They will analyze literary and informal texts and apply critical thinking strategies. This will include setting improvement targets.

Grade 9

This course is not streamed, which means students will no longer have to choose between an “academic” or “applied” English course.

Students will learn about developing a digital identity and how to navigate online environments, including interacting with and contributing to a respectful and inclusive online community. They will focus on oral and non-verbal communication, word reading and spelling, morphology, vocabulary, and language conventions. They will deepen their literary comprehension and written expression.

Students will plan, research, write, proofread, edit, proofread, publish, and share texts.

They will also learn how to use effective and appropriate language to convey intended messages, verify the reliability of sources, and use accepted forms of documentation.

All other English and French courses for grades 10-12 remain the same.


Two unions representing teachers in Ontario have said there is not enough time to properly implement the new curriculum for September, with just two weeks remaining in the current academic year.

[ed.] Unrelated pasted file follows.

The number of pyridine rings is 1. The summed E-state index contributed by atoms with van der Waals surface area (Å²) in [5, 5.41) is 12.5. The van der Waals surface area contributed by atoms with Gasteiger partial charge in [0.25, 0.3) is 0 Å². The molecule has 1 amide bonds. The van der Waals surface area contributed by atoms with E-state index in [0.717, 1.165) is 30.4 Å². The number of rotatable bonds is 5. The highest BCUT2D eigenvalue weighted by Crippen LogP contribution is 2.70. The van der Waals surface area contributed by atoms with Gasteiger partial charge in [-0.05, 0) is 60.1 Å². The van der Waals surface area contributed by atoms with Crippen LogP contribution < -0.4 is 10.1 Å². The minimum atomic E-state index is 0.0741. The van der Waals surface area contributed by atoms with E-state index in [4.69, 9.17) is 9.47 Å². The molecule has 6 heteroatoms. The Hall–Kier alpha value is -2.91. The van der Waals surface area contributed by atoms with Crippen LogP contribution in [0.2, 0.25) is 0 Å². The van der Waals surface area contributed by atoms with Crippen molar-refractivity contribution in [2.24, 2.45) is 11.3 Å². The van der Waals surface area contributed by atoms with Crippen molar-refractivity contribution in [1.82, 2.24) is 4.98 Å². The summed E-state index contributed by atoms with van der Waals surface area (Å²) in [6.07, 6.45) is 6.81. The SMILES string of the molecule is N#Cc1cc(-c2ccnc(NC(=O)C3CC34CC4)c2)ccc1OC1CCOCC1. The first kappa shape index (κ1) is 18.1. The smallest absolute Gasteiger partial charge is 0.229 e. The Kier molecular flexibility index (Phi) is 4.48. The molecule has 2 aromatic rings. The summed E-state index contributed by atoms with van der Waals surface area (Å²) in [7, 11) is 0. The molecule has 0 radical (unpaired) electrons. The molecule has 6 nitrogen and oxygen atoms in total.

“It’s a long review,” said Karen Brown, president of the Ontario Federation of Elementary Teachers. “We don’t know what the curriculum actually says. There are no dedicated resources that have been announced.”

Brown said it takes time to develop a standardized way to teach things like cursive and digital literacy.

“We have a generation of educators who haven’t taught cursive, so they’re going to need them to train them,” he said. “You’re saying the emphasis should be on detection. If I am doing the evaluation, what am I looking for?


Karen Littlewood, president of the Ontario Federation of Secondary School Teachers, told CTV News Toronto that they first learned there would be a new curriculum in English and French in April, but there hasn’t been much communication.

He said that while he supports the transition to debroadcast, getting the syllabi out by the end of June “doesn’t leave a lot of time for educators to be prepared to better meet the needs of those students.”

“It changed the strands of language, it changed the way work will be assessed,” Littlewood said of the new curriculum.

“We haven’t had time to do an in-depth analysis, which is the problem that teachers will face in the future.”

Lecce said the government has worked with school boards and stakeholders for over a year on the new curriculum and that webinars are available for education and professional development days in the fall will be dedicated to the curriculum. language studies.

Leave a Comment